The personal board and the selection of 4 boats that you can buy, you have to strike a balance between carrying capacity and how much it slows you down (the sun symbol).
To win you need to get your camp past the finish line of Fort Clatsop, however the camp isn’t the same as your explorer which is what you’ll be moving. Your basic movement card can move you based on food, boats or horses depending on how you power it, this moves your explorer along the river/mountains. But at some point you’ll want to move your camp, when you decide to camp then your explorer gets dragged backwards along the river depending on how you performed. If you recruited (and retained) a lot of native workers then these will slow you down, the first 1 is free, but the rest drag you back 1 space each. If you overload your boat with goods then you’ll be dragged back, 1 space for having 4-6 and then 1 more for each of the next 5. Finally any cards from your hand that you didn’t use between your camps will spend their time bickering instead of helping and drag you even further backwards. Once you have moved backwards you can place your camp where your explorer is, get this camp to the end first and you win!

There is also a worker placement element; I’ve mentioned the natives that you can recruit you can use them in 2 ways. You can use an Indian to boost the power of a card when you play it, or you can place it in one of the worker spots in the centre of the board. These places allow you to gain some powerful bonuses, or turn base resources into the advanced (horse or boats). You can also build new ships to add to your exploration fleet, allowing you to bring more Indians/goods when you rest without or at least with lower time cost.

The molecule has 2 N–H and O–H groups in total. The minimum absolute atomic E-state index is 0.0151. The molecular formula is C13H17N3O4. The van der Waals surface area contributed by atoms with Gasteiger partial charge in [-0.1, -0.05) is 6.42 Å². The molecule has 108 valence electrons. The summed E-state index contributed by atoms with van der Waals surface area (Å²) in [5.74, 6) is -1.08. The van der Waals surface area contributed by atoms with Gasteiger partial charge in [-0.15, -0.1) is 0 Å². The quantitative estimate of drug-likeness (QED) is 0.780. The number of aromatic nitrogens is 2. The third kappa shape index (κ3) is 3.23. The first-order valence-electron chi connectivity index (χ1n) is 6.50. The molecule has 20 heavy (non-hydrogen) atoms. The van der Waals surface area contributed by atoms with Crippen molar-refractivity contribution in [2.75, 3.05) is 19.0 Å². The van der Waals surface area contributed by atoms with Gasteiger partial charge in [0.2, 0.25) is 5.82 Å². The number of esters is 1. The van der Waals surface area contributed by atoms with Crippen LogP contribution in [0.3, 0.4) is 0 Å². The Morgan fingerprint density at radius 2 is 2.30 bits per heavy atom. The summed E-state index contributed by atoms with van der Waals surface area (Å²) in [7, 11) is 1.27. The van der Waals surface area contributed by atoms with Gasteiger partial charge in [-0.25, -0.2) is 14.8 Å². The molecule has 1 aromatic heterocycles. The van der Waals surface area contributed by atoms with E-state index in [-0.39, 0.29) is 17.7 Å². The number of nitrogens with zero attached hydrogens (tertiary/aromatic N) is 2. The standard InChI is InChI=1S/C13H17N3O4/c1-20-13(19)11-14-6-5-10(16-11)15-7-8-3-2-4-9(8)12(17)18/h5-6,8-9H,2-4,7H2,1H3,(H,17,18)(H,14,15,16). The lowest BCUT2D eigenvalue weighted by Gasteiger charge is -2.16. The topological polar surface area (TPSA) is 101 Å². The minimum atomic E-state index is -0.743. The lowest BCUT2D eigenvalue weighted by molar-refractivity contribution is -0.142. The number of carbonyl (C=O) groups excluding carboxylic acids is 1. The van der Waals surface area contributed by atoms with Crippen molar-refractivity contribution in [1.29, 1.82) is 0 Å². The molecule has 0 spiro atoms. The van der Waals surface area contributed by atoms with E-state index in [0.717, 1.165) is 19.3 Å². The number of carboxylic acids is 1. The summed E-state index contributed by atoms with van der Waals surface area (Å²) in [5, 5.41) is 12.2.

Ultimately I find Lewis and Clark very fun, the variability is certainly a strong point, you can find yourself going for a very different strategy from your opponent based on the cards you bought but also on the cards they played. If they don’t play any cards with wood icons on it until they need to camp and drag it back then you won’t get as much wood as you might have hoped, that effects your strategy as much as theirs! If you find the base route boring then you can add some of the route change markers to spice things up. The rules could be put a bit more transparent, and there is a solo variant which I’m yet to play so I can’t judge. If you want a unique take on a racing game with deck building, resource management and worker placement then this might be the game for you, but if you are a casual gamer you might find it all a bit much!

6.5/10
 

2 comments:

  1. Nice review! I just had one thought about this part: "All the cards are two-sided and you play two together."

    That's not necessarily always true. To power an action card, you can use (a) another card, (b) some of your available Indian figures, or (c) a combination of the two (for a max power of 3). So you often have to choose between using another card or using a native, both of which have pros and cons.

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    1. Agreed, using Indians only is always an option we tend to forget, but it is really useful, especially when you only have one card left in your hand and don't want to take time penalties on the position of your camp.